Hadrian also introduced his classes in Canterbury to the elegant Latin riddles of the the late Roman writer Symphosius, who was probably also African. Simple games of deductive reasoning, the riddles are terrific teaching aids. Hadrian’s student Aldhelm was inspired to devise longer versions, and from that moment riddles really took off in English culture; Bede, Tatwine, Boniface and Alcuin tried their hand.
Later, a tradition of riddling in the vernacular developed, which became more risqué as time went on: an early testimony to the bawdy humour of the English. Some have wonderful vignettes of the natural world, others have the saucy observations of Donald McGill’s seaside postcards. Through this mix of vigorous colloquialism, earthy views of sex and excruciating puns, you can trace a line all the way through English culture. And it all began with Hadrian.
Recent discoveries are adding to our knowledge of Hadrian and Theodore’s teaching. Their Latin and Greek glossaries, translations and biblical commentaries are still being identified in later manuscripts. Others include medicine, metrology, philosophy, history, Roman civil law, poetry and the art of rhetoric. Parts of a major unknown commentary on Latin grammar were recently identified in Reims. A manuscript in Milan contains a copy of a student’s lecture notes, taken while sitting in Theodore and Hadrian’s classes in Canterbury, explaining the meaning of biblical texts, and the placenames, landscapes, customs, flora and fauna of the near east. “Melons?” says Theodore at one point, “They are like cucumbers, only bigger: in Edessa some come so big that you can hardly load two on one camel!”
In notes in Berlin and St Gallen in Switzerland, Hadrian is quoted explaining the Latin word larum (wrongly translated in an earlier teaching text) with the Old English word for seagull, meaw (a word still used in some northern dialects). So he could and did teach in the vernacular.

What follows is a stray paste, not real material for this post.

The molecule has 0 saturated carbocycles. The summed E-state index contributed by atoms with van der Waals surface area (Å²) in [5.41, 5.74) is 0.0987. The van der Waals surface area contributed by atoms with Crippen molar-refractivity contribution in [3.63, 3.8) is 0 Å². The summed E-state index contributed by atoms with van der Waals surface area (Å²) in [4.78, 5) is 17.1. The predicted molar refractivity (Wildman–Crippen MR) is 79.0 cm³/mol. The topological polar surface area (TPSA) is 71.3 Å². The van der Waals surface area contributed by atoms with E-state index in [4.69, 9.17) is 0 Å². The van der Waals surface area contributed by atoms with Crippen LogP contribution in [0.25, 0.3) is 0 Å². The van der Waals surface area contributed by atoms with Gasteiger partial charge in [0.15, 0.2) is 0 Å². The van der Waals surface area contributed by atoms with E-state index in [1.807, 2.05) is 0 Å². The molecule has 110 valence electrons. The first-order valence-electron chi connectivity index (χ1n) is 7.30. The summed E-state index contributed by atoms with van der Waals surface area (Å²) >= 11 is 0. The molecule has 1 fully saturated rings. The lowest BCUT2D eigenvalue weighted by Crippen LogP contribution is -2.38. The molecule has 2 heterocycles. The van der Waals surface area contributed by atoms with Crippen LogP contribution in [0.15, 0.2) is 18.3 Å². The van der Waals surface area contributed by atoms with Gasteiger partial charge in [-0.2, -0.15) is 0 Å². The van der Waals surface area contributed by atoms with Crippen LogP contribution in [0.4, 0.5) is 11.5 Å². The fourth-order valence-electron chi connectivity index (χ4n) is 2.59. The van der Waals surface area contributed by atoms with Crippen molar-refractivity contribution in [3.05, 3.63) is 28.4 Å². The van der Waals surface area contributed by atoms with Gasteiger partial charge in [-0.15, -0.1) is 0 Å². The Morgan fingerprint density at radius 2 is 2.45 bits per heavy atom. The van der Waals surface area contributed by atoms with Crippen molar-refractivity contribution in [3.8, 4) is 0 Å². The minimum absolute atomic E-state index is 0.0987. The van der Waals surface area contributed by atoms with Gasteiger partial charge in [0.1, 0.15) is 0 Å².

Copied and anthologised, carried abroad by missionaries and itinerant scholars, fragments of these teaching notes are found in later medieval libraries all over Europe. Through them we can hear the voices of perhaps the most influential teachers in the medieval western tradition.
In later times, Theodore and Hadrian were seen as the founders of the educational system of the west. A medieval writer traces the scholarly pedigree of Europe from them through the Carolingian Renaissance of the eighth and ninth centuries down to “modern times”, transmitting the knowledge of the Latin and Greek worlds to the far west – and of course, on to us. In the 21st century we have seen the tragic refugee traffic across the sea from Libya to Italy, and from Syria through Turkey to Greece: the very routes Hadrian and Theodore took more than 1300 years ago. Their tale shows how refugees from Syria and Libya helped lay the foundations of the culture of Britain and Ireland.
As archbishop of Canterbury, it was Theodore who got most of the credit. But Hadrian, his brilliant, loyal, self-effacing partner, was every bit as influential – and was maybe even greater in scholarship. As the poet and teacher Alcuin put it in York a century later, our English culture’s roots came from four great strands: the wisdom of Greece and Rome, the Hebrew tradition –“and the light that came out of Africa”.
Michael Wood is professor of public history at the University of Manchester. He has presented numerous BBC series, and his books include The Story of England (Viking, 2010)
This article was first published in the October 2020 edition of BBC History Magazine